Week 49: Spanish Tapas – Boquerones Pizza

Anchovies were once so repellant to my sensibilities that I ate caesar salads sans dressing for many dumb years. Servers would repeat my order back to me in disbelief and only now do I understand why: caesar dressing is fucking delicious.

Shockingly, I came around to anchovies some time in my adulthood for seemingly no reason at all, and not just in their invisible form as salad seasoning. Like soon turned into love and I found myself slamming strips of anchovies with an accompaniment crispy sage or parmesan.

Staring down this week’s tapas challenge, I couldn’t resist but to do as ninja turtles do and put some damn anchovies on some damn pizza. And it began with some flash marinating.

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Parsley and garlic were chopped up for some classic accompaniment.

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White anchovies were marinated in champagne vinegar and olive oil for an hour.

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The marinade was sufficient enough to provide a base for the pizza. Parmesan finished the pizza before the super hot oven hugs ensued.

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The oblong shape was designed to provide tapas-sized pizza bites in the final presentation.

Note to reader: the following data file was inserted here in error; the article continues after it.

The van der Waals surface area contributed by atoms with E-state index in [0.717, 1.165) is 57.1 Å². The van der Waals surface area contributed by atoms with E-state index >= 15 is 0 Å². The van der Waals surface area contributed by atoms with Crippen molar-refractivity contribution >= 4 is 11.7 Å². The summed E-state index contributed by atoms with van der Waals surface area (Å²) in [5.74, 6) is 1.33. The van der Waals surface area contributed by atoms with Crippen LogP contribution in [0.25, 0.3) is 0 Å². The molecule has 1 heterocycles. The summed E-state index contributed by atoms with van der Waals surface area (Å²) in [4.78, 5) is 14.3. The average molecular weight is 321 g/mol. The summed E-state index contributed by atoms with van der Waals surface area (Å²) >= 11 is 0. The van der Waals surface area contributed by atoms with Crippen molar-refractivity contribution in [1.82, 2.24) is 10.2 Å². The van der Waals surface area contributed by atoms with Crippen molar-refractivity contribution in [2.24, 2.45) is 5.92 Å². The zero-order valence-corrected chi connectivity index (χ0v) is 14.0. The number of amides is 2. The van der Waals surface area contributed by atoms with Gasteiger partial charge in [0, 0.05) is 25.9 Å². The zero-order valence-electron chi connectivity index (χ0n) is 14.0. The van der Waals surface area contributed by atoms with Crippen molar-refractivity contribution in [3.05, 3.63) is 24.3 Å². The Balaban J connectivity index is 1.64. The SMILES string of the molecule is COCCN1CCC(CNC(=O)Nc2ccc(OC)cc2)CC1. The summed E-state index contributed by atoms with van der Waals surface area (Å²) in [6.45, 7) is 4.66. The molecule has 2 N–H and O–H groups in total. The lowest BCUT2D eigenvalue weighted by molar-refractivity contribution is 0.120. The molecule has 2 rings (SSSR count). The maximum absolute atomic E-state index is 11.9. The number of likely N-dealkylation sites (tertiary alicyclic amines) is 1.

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More parmesan and parsley helped spruce up the pizza tapas before they met with their hot sherry date for the evening.

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Lustau’s “Papirusa” Manzanilla was a dry and saline style of sherry that tamed the inherent saltiness of this pizza. Even with its presence, it was hard to ignore what a nightmare this pizza was to eat despite no additional salt. Please think twice before trying this style at home because I’m certainly never making this again.

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Week 28: Local Ingredients – Charred Market Orange, Fennel & Local Duck Prosciutto

This week’s kitchen adventure begins with a chance crossing with a duck prosciutto, sourced from the local Angel’s Salumi. From there the flavors built upon this one driving ingredient.

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Farmer’s market oranges and fennel were added alongside the duck for a boost of flavor.